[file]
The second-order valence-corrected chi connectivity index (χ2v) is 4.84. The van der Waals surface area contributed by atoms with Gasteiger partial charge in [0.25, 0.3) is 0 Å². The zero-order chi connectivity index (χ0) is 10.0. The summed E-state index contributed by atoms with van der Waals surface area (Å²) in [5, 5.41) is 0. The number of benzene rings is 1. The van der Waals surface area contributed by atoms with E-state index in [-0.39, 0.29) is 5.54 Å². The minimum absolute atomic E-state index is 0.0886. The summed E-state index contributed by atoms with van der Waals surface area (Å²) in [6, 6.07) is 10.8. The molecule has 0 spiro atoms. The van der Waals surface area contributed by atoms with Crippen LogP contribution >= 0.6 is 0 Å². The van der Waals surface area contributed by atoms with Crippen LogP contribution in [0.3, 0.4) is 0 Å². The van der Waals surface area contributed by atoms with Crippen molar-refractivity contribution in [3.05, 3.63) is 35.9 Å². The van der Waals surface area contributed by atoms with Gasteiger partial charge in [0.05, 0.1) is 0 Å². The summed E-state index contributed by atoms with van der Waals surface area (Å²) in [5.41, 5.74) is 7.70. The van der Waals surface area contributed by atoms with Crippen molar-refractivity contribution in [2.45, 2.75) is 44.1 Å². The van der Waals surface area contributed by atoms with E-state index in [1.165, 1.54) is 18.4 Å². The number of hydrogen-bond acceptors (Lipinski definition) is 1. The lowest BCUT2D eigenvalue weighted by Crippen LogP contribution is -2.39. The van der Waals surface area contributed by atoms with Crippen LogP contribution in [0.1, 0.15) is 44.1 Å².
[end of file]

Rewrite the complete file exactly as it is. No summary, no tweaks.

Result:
The second-order valence-corrected chi connectivity index (χ2v) is 4.84. The van der Waals surface area contributed by atoms with Gasteiger partial charge in [0.25, 0.3) is 0 Å². The zero-order chi connectivity index (χ0) is 10.0. The summed E-state index contributed by atoms with van der Waals surface area (Å²) in [5, 5.41) is 0. The number of benzene rings is 1. The van der Waals surface area contributed by atoms with E-state index in [-0.39, 0.29) is 5.54 Å². The minimum absolute atomic E-state index is 0.0886. The summed E-state index contributed by atoms with van der Waals surface area (Å²) in [6, 6.07) is 10.8. The molecule has 0 spiro atoms. The van der Waals surface area contributed by atoms with Crippen LogP contribution >= 0.6 is 0 Å². The van der Waals surface area contributed by atoms with Crippen LogP contribution in [0.3, 0.4) is 0 Å². The van der Waals surface area contributed by atoms with Crippen molar-refractivity contribution in [3.05, 3.63) is 35.9 Å². The van der Waals surface area contributed by atoms with Gasteiger partial charge in [0.05, 0.1) is 0 Å². The summed E-state index contributed by atoms with van der Waals surface area (Å²) in [5.41, 5.74) is 7.70. The van der Waals surface area contributed by atoms with Crippen molar-refractivity contribution in [2.45, 2.75) is 44.1 Å². The van der Waals surface area contributed by atoms with E-state index in [1.165, 1.54) is 18.4 Å². The number of hydrogen-bond acceptors (Lipinski definition) is 1. The lowest BCUT2D eigenvalue weighted by Crippen LogP contribution is -2.39. The van der Waals surface area contributed by atoms with Crippen LogP contribution in [0.1, 0.15) is 44.1 Å².